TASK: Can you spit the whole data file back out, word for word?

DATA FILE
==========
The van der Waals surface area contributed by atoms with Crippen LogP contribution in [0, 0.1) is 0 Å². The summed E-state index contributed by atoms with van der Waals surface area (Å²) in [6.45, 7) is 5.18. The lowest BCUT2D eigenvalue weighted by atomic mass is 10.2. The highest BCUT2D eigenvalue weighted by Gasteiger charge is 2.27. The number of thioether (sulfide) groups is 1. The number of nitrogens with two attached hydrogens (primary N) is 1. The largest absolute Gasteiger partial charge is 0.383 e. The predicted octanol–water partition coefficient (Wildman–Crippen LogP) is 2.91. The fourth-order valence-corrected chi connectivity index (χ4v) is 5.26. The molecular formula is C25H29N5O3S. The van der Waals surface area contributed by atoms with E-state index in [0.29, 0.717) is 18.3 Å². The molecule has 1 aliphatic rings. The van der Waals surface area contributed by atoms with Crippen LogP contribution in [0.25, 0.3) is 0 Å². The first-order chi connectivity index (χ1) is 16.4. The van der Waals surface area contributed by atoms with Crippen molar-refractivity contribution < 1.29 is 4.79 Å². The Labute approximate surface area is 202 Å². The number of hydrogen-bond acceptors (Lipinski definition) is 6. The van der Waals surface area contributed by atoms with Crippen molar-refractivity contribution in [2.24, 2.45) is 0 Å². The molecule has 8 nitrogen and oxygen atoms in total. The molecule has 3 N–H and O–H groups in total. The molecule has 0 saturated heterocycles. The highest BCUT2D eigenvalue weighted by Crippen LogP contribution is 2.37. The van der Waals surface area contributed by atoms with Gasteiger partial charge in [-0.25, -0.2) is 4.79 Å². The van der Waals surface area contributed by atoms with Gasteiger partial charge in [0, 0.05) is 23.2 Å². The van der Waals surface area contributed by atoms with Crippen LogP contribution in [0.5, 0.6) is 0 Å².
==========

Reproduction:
The van der Waals surface area contributed by atoms with Crippen LogP contribution in [0, 0.1) is 0 Å². The summed E-state index contributed by atoms with van der Waals surface area (Å²) in [6.45, 7) is 5.18. The lowest BCUT2D eigenvalue weighted by atomic mass is 10.2. The highest BCUT2D eigenvalue weighted by Gasteiger charge is 2.27. The number of thioether (sulfide) groups is 1. The number of nitrogens with two attached hydrogens (primary N) is 1. The largest absolute Gasteiger partial charge is 0.383 e. The predicted octanol–water partition coefficient (Wildman–Crippen LogP) is 2.91. The fourth-order valence-corrected chi connectivity index (χ4v) is 5.26. The molecular formula is C25H29N5O3S. The van der Waals surface area contributed by atoms with E-state index in [0.29, 0.717) is 18.3 Å². The molecule has 1 aliphatic rings. The van der Waals surface area contributed by atoms with Crippen LogP contribution in [0.25, 0.3) is 0 Å². The first-order chi connectivity index (χ1) is 16.4. The van der Waals surface area contributed by atoms with Crippen molar-refractivity contribution < 1.29 is 4.79 Å². The Labute approximate surface area is 202 Å². The number of hydrogen-bond acceptors (Lipinski definition) is 6. The van der Waals surface area contributed by atoms with Crippen molar-refractivity contribution in [2.24, 2.45) is 0 Å². The molecule has 8 nitrogen and oxygen atoms in total. The molecule has 3 N–H and O–H groups in total. The molecule has 0 saturated heterocycles. The highest BCUT2D eigenvalue weighted by Crippen LogP contribution is 2.37. The van der Waals surface area contributed by atoms with Gasteiger partial charge in [-0.25, -0.2) is 4.79 Å². The van der Waals surface area contributed by atoms with Gasteiger partial charge in [0, 0.05) is 23.2 Å². The van der Waals surface area contributed by atoms with Crippen LogP contribution in [0.5, 0.6) is 0 Å².